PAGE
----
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Partingdale Lane opens after controversial ceremony
Councillor Brian Coleman cut a ribbon at 8am on Friday morning to re-open Partingdale Lane sparking outrage among residents and opposition councillors who were not told about the ceremony.
Mr Coleman was joined by council leader Victor Lyon, Totteridge ward councillor Kevin Edson, and members of the Woodside Park Garden Suburb Residents' Association (WPGSRA), to celebrate their victory after campaigning five-and-a-half years to get the narrow road with no pavement re-opened.
Mr Coleman said: "I'm delighted. Democracy has prevailed. A right has been wronged." But Partingdale Lane resident Mel Simpson said the ceremony was 'distasteful'.
"They just went and signed the order without a debate. That's not democracy, that's a dictatorship, that's steaming in and taking over."
Liberal Democrat Wayne Casey, the ward councillor for Partingdale Lane, was also not informed about the ceremony. He said: "It's one thing to pursue an issue which they say is a manifesto commitment, it's another thing to rub the residents' noses in it in such a triumphalist way. I look forward to the day we kick them out of office, nothing has made me more determined than this act of triumphalism."
The road was closed in March 1997 by the previous Labour/Lib Dem administration because it was feared that pedestrians, cyclists or horse riders would be involved in a serious accident with speeding drivers on the lane's blind bends.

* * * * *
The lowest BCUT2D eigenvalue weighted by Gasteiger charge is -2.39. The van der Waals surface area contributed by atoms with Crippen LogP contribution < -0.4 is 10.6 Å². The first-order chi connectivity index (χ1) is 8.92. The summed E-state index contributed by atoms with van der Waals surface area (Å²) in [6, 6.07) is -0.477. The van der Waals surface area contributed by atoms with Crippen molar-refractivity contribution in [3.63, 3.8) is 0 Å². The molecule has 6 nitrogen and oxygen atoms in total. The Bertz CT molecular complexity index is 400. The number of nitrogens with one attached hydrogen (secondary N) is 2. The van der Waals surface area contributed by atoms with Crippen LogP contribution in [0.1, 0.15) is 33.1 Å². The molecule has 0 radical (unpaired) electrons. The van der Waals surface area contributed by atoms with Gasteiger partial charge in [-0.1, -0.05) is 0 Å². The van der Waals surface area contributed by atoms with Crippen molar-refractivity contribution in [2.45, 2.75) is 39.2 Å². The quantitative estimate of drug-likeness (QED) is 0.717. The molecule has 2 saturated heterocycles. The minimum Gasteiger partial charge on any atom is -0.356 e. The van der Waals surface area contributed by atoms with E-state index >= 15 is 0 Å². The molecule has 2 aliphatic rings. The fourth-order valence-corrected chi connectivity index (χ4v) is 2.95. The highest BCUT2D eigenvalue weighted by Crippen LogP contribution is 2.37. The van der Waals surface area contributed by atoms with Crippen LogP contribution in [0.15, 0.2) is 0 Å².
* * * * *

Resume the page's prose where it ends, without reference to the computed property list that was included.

Less than a week after regaining control of the council in the May elections, the new Conservative administration announced their intention to re-open the lane, which was used a short-cut between Woodside Park and Mill Hill.
Residents believe Mr Coleman acted unlawfully in late August when he signed an executive order to re-open the lane, by-passing the committee system. They are taking Barnet Council to the High Court in a bid to reverse the decision. The council argues it was a perfectly lawful decision.
Mr Casey added: "I hope Coleman has a particularly miserable Christmas. I think they're going to have blood on their hands and when that happens I'm going to pursue them out of office."
Robert Shutler, chairman of the WPGSRA, was one of the first to drive down the lane soon after the ceremony. He said: "The council has done a good job and providing people drive safely and the residents don't put obstacles purposely in the way I'm sure we can all live happily together."
The road is now a 20mph zone and there is a lane-narrowing in the fastest part of the road to slow traffic.